In 2014, the Human Rights Campaign ranked Miami Beach No. 1 in its Municipal Equality Index, which measures the inclusivity of LGBT people in city laws, policies, and services. The city has been a pioneer for cities all over the country, with openly gay elected officials and services for LGBT youth, seniors, and the homeless. Miami Beach officials actually spoke out in court against Florida’s same-sex marriage ban. Miami-Dade County, too, has been ahead of its peers, passing an ordinance in December to protect transgender people from discrimination based on gender identity.

Political battles aren’t over for Miami’s LGBT community, though. Florida Representative Frank Artiles, R-Miami, launched a bill this year that would have banned transgender people from using bathrooms that reflect their gender identity. That bill would have overridden Miami-Dade’s ordinance, but it died in Tallahassee amid staunch opposition from human rights advocates, LGBT activist groups, and civil liberties organizations.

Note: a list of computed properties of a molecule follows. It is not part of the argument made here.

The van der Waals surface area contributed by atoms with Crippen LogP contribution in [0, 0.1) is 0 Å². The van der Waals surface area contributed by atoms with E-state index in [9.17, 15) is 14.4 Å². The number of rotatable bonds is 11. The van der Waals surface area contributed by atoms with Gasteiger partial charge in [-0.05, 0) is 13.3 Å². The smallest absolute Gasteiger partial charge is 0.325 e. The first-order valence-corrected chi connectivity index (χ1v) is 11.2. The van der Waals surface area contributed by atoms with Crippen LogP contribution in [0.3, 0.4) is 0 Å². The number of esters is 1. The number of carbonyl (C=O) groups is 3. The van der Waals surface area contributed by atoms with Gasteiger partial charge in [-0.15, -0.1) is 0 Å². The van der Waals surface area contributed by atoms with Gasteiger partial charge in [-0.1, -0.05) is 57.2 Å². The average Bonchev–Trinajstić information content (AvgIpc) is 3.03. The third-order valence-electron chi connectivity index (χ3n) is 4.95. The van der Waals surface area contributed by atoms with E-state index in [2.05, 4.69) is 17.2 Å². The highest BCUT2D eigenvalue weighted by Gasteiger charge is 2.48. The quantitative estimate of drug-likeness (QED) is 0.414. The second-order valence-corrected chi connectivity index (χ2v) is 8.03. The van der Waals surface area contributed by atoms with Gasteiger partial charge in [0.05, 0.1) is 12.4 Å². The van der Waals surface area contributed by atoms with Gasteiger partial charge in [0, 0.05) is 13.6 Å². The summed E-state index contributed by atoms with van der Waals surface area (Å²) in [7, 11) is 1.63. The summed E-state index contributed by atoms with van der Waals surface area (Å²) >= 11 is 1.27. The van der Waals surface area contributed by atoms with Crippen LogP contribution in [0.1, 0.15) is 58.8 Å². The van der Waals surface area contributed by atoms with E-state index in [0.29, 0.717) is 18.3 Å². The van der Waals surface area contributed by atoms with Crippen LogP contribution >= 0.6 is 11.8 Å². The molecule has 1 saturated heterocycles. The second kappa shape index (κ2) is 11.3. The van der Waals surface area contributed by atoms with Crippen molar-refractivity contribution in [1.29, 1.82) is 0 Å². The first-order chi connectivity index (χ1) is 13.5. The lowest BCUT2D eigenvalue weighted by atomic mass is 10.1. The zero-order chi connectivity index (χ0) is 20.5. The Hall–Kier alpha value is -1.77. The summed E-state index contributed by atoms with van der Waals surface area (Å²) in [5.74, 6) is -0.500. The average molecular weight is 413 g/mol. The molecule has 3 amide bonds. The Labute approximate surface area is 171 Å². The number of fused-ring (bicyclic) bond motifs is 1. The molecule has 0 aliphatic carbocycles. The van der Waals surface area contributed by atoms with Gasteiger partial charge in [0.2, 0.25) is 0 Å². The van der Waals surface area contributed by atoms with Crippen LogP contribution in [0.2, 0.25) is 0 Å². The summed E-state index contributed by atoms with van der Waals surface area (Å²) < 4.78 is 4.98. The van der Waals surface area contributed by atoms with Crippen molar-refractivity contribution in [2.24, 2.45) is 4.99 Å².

From Twist, Score, and the bevy of themed queer nights at local bars, to Hotel Gaythering, Miami Beach’s only gay hotel, opportunities to celebrate LGBT culture abound. Annual events like White Party, Miami Beach Gay Pride, the Miami Gay and Lesbian Film Festival, and Aqua Girl welcome thousands of LGBT tourists and locals alike. Publications like Palette Magazine, South Florida Gay News and Wire Magazine keep the community informed. We’ve even got bowling leagues, softball teams, and, really, all types of groups for everybody of any age, from The Alliance for GLBTQ youth to Safe Schools South Florida. The LGBT community has become an inextricable and vital part of daily life in Miami, and we wouldn’t have it any other way.


MHP STUDENT RESEARCH, PROJECTS & WORK